Big changes set to flow with Colorado Dam OK

Bend Planning Commission approves plan to make Deschutes float safer

Colorado Dam project OK'd

BEND, Ore. - Renovations to the Colorado Avenue Dam are rushing forward. On Monday night, the Bend Planning Commission gave approval to Bend Parks and Rec's Colorado Dam Safe Passage Project, a bid to offer both safe passage and a new whitewater experience.

The project will open up the waterway between the Old Mill District and Drake Park, meaning those riding down the Deschutes River won't have to get out of the water to float on downstream.

It will allow riders of the waterway to stay in their rafts, kayaks and tubes without having to pull over and walk to continue to ride.

"Yeah, it is kind of a little annoying sometimes, having to walk around," floater Garrett Apland said Monday evening.  "But I love the river, so I won't give it up."

It's a common walk for floaters of the Deschutes in Bend, but one the Bend Planning Commission took on a site tour Monday evening. along with Bend Park and Recreation Board members.  The commission explored the area to see how some of the planned improvements of the safe passage project could come together.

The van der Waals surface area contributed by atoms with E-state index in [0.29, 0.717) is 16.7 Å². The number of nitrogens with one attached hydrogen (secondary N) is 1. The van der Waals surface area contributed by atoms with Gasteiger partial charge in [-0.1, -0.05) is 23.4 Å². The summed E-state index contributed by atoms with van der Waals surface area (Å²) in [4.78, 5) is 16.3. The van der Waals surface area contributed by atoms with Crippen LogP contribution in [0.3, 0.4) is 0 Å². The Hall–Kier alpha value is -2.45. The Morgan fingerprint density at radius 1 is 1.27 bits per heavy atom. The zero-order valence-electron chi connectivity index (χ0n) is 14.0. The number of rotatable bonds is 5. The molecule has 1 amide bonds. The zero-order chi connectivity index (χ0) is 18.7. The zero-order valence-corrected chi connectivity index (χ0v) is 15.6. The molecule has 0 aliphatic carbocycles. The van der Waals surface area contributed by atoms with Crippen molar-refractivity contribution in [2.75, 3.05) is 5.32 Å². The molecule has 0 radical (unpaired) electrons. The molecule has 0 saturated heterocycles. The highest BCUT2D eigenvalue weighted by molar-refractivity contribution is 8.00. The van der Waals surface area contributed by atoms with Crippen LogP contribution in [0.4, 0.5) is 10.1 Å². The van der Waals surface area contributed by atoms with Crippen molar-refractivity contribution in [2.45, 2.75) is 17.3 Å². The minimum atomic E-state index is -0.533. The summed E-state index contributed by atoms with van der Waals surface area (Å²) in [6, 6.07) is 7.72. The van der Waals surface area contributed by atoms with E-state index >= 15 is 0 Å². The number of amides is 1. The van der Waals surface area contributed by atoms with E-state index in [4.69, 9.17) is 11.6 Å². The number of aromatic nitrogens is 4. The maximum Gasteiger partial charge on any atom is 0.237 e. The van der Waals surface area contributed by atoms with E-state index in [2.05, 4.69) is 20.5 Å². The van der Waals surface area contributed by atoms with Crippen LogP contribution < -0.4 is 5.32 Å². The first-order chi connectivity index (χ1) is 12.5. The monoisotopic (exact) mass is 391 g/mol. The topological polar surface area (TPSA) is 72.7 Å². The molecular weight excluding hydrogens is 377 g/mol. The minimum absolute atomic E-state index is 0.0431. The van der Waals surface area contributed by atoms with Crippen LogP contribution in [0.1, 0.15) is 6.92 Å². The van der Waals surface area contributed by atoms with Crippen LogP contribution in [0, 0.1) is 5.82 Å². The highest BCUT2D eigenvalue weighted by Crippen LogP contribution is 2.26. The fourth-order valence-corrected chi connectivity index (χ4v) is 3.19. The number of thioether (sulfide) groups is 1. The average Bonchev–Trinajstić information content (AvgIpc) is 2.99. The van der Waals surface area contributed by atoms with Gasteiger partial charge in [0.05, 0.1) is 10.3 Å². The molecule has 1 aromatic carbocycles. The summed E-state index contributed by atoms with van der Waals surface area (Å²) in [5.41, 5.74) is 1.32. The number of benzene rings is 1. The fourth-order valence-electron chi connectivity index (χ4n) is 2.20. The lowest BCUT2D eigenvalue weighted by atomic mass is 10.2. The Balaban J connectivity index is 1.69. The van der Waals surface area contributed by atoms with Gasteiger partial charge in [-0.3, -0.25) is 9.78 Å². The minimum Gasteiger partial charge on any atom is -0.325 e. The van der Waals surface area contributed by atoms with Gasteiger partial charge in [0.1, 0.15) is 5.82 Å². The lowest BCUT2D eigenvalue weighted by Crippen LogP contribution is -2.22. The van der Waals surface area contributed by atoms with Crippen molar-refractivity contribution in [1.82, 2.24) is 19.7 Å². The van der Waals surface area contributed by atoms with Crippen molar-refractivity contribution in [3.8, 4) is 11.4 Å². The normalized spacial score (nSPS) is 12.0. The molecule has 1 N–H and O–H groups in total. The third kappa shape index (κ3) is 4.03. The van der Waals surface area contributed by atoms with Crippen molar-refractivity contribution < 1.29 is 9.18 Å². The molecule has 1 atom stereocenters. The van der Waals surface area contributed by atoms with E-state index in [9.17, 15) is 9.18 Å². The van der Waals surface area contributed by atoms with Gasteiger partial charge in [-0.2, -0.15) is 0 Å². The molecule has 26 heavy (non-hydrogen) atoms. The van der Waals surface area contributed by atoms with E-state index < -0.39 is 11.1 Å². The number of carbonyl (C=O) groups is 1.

The proposal is to add three lanes of water traffic to replace the rocky waterfall that has caught floaters as recently as this weekend, and directly took the life of a man in 2005.   

"It's been a topic of conversation ever since floating became legal on the river," said project architect Chelsea Schneider.  "This is one of those barriers that exist that needs to be removed so folks can travel safely."

Alex Witt of Bend says he floats down the river twice a week over the summer.  With added safety measures, plus a way to make lazily floating down the river a little bit lazier, he's on board with the proposal.

"Considering all of the accidents that have happened with the spillway the way it is now, I think it would be a good change to see what would happen," he said.

Bend Park and Rec is still waiting for approval on a state and federal level, but pending any setbacks, construction could start this fall.

The passageway -- with a slow-moving channel, a whitewater route for kayakers and improved wildlife habitat on the other shoreline -- is projected to be open for floating freely by next summer.

Learn more about the project (and others funded with a voter-approved $29 million bond measure) at:

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